Mention Cincinnati to someone not familiar with our city on the banks of the Ohio River and they usually say something about chili with spaghetti, the Reds, Pete Rose, P&G or a conference they attended here.
Of course, those of us who call Cincinnati home could list lots of pluses about the Queen City — our thriving arts and music scenes, family-friendly atmosphere, wonderful parks, museums, affordable housing, UC and Xavier, the Bengals, Tall Stacks, strong social service safety net, variety of choices for spiritually minded folks, diverse business base…
And, most impressive to me lately, Cincinnati’s prominence as a marketing hub. On Sept. 23-24, for example, I attended the 3rd annual Digital Non Conference in downtown Cincinnati.
The event featured keynote speakers such as Greg Coleman of Huffington Post, Tim Westergren of Pandora, actress America Ferarra (Ugly Betty), Drew Buckley of Electus and Wendy Lea of Get Satisfaction. Sprinkle in Cincinnati’s own Pete Blackshaw of Nielsen Digital Strategic Services, Dave Knox of Rockfish Interactive and Jerry Kathman of LPK.
In between keynotes, some of the top digital marketing minds around interacted with people who help build brands and connect customers with products and services. One attendee told me he drove from Toronto. I also shared ideas with people from Indianapolis and Lexington.
I tweeted notes throughout the event. Please review my Twitter stream on @MikeBoehmer57 and check out the #dignc hashtag. Lots of people shared lots of good stuff.
Yes, we’ve got a lot more than chili and baseball in Cincinnati!
Just over a year ago, my wife Tami started a blog to inform and inspire those affected by cancer. The blog, www.miraclesurvivors.com, has been visited by more than 7,500 people in all 50 states and 90-some countries. It has served as a platform for her book, From Incurable to Incredible: Cancer Survivors Who Beat the Odds. And, most importantly, it has put her in the center of a powerful community of people who support each other as they live with cancer or overcome life’s other challenges.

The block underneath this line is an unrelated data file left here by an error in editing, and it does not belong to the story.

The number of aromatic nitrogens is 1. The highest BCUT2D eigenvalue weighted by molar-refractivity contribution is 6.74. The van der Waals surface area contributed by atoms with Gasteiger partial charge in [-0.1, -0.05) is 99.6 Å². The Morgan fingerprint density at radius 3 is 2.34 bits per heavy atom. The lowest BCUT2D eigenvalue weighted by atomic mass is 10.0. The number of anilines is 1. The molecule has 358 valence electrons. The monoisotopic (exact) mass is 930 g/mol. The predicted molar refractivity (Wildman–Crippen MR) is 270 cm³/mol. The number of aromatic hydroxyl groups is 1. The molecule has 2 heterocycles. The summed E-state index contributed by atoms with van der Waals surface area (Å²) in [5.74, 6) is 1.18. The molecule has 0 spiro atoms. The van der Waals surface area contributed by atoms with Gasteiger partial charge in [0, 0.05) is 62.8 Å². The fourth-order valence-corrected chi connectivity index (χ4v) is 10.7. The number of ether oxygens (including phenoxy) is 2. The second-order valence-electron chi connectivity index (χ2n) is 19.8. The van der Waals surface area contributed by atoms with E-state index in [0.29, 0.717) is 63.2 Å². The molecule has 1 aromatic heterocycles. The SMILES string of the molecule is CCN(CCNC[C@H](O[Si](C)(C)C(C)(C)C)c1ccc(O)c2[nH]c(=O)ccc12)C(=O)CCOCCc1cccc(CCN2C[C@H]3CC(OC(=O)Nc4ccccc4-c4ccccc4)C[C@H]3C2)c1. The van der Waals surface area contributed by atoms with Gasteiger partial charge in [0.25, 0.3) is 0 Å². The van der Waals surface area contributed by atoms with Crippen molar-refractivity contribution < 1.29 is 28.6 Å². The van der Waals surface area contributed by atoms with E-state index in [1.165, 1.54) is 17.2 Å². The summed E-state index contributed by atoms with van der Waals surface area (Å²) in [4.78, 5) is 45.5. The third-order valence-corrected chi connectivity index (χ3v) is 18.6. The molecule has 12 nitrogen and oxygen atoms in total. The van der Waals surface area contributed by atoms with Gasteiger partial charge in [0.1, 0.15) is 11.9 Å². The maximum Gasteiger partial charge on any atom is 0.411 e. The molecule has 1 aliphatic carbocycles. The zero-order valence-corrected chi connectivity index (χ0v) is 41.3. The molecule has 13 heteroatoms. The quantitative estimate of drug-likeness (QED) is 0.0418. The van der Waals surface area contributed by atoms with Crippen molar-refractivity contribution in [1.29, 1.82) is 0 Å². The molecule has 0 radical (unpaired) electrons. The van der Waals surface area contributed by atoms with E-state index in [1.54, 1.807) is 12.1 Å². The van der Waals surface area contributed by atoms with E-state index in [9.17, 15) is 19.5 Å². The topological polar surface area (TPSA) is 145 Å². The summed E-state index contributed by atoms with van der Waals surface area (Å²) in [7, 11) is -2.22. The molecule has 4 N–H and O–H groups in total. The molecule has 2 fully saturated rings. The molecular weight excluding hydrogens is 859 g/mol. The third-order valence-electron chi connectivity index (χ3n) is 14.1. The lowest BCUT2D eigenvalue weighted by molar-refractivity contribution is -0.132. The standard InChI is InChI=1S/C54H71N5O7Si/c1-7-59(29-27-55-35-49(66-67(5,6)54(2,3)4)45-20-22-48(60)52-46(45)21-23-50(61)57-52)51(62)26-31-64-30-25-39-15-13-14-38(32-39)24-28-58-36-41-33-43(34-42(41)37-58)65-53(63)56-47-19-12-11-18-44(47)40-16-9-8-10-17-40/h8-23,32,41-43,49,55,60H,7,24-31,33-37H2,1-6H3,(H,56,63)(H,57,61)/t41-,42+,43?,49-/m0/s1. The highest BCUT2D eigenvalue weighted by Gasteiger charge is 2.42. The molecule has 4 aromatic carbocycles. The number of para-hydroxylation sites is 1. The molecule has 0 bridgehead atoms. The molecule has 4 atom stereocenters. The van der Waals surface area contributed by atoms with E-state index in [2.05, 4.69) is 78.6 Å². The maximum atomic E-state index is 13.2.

Here are things we’ve learned along the way that could perhaps help other bloggers:
(1) Enlist the help of a web developer to help set up and tweak the blog. In our case, Jason Bayer of JMan Studios in Northern Kentucky.
(2) Provide valuable content at least two or three times per week to maintain and build an audience.
(3) Share personal stories — both your own and those of others. Don’t be afraid to pour out your heart. Others will do the same in return.
(4) Track usage with a tool such as Google Analytics. You’ll learn what works best. You’ll find out that others do, indeed, care about what you’ve got to say.
(5) Promote the blog through traditional channels such as media relations, community presentations, networking at events attended by your target audience…
(6) Do your blog with an attitude of giving, rather than receiving. Share helpful information. Connect people with others who inspire them.
(7) Promote your blog through other social media such as Facebook, Twitter and LinkedIn.
(8) Test the waters with paid advertising on Facebook and Google.
(9) Have an RSS and/or e-mail subscription area.
Nothing earth-shattering here. Just putting in practice some of the basics we’ve learned elsewhere. It works–if you work it! For more information, please see Tami’s one-year update.
I never would have imagined while enjoying those eight or nine Dead shows back in the day that I would learn a lot about marketing while reading a book about the band in 2010.
Marketing Lessons from the Grateful Dead: What Every Business Can Learn from the Most Iconic Band in History by David Meerman Scott and Brian Halligan helped me walk a few steps further in my journey into the marketing world. Among lessons shared are:
(1) Rethink traditional industry assumptions
(2) Turn your customers into evangelists
(3) Bypass accepted channels and go direct
(4) Build a huge, loyal following
Meerman Scott and Halligan draw from practices that made the Dead the top touring band of all time in 19 chapters with titles such as “Create a Unique Business Model,” “Cut Out the Middleman” and “Upgrade to Premium.” They tell how more than a dozen companies such as Rue La La, Google and Amazon have successfully employed those practices.
I learned a great deal about marketing while reading Meerman Scott’s The New Rules of Marketing & PR a couple of years back. After devouring Marketing Lessons from the Grateful Dead, I ordered Inbound Marketing: Get Found Using Google, Social Media, and Blogs by Halligan and Dharmesh Shah. I’m really enjoying it, too.
As basketball legend and Deadhead Bill Walton states in a cover quote: “Marketing Lessons from the Grateful Dead is like a powerful, hard-charging anthem that fills in so many blanks while closing the circle of life. Like the Grateful Dead, Brian and David are transformational visionaries with a keen eye for the second set.”
Reading their latest book will help get you Truckin’ into the new world of marketing and PR!